One day's worth of wages is all it takes to fly from Norway to New York. Ten years ago you would have had to work almost three days to afford that same stretch flight.
A recently published report by Norwegian environmental organisation Framtiden i våre hender (Future in our hands), shows that flight prices have halved, in relation to income, in the Nordic country.
"It is completely mad. A trip like that should be a privilege that is rarely used, not for a long weekend here and there," says Anja Bakken Riise, executive at Framtiden i våre hender.
Future in our hands
Framtiden i våre hender is the largest environmental organisation in Norway, with about 30 000 members. It is run as an NGO, and is also completely "independent from political parties or religious groups".
Their executive, Riise, is asking government bodies to step in and influence the prices for flights. Amongst other things, passenger fees for long distance flights have to be increased, Norwegian public broadcaster NRK notes.
Oslo – New York
The recently released report on Norwegian flight costs and public demand, called 'Oslo – New York på en dagslønn' (Oslo – New York for a day's wage), looks at more flight segments than just the Oslo to New York leg.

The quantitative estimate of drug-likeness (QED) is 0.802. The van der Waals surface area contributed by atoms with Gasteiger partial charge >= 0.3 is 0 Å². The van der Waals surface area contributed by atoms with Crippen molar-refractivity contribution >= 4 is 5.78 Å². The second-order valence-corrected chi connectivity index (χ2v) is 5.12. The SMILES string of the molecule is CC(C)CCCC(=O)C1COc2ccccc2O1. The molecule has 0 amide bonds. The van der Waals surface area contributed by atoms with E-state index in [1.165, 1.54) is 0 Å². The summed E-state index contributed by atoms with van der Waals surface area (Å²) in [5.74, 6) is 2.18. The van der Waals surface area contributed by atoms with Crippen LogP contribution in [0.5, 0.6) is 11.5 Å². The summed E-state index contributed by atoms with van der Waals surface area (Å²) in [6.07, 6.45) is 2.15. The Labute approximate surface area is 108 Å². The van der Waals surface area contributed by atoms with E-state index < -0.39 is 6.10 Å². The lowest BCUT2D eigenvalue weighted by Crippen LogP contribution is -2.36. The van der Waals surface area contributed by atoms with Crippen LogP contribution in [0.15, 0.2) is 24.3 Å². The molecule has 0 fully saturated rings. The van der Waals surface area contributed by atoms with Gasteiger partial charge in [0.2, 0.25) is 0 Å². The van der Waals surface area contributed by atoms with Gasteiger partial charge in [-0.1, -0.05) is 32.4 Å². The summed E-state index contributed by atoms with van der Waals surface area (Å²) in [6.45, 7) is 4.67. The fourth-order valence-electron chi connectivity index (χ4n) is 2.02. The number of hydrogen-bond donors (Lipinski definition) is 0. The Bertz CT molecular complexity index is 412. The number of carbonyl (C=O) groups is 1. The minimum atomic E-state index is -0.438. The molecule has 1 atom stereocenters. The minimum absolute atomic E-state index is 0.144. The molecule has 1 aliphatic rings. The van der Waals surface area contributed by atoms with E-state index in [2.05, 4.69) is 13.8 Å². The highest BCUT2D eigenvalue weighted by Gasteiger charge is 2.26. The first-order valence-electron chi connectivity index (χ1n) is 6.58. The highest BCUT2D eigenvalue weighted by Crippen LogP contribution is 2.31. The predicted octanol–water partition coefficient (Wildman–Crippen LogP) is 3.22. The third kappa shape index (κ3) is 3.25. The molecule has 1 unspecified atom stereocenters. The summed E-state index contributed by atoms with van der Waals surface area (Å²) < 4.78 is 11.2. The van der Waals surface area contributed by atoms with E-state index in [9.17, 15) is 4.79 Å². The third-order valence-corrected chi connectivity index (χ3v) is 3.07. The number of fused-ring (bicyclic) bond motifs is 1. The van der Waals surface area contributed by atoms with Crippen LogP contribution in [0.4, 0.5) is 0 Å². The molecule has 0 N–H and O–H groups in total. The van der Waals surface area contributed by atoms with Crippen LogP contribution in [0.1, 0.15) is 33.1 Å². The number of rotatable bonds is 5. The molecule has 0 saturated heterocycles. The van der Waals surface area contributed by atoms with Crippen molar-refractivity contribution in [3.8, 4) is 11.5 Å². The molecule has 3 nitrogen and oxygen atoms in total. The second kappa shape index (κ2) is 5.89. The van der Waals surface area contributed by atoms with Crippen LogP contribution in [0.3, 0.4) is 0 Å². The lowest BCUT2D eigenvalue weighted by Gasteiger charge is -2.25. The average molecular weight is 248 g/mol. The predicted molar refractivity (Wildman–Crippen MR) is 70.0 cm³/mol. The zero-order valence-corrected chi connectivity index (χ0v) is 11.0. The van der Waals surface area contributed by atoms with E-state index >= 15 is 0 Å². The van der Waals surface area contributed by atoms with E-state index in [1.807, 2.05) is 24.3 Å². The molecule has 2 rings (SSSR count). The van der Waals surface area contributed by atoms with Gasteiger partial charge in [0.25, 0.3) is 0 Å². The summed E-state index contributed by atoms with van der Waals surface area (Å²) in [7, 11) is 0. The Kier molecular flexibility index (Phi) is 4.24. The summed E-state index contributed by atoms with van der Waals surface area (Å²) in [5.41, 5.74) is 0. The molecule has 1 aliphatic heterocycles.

Using to the Myclimate flight calculator, which "determines the quantity of CO2 emissions that an aeroplane gives off per passenger for a given flight distance," the report also shows that during a return trip leg to Bangkok, "each and every one of us emits 3,8 tonnes of CO2-equivalents".
These types of flight segments should not be made as affordable and appealing to consumers as they currently are. “When we at the same time know that demand for flight tickets for these [travel] stretches are heavily influenced by pricing, this helps explain the strong growth we see in overseas travel by flight” the report concludes.
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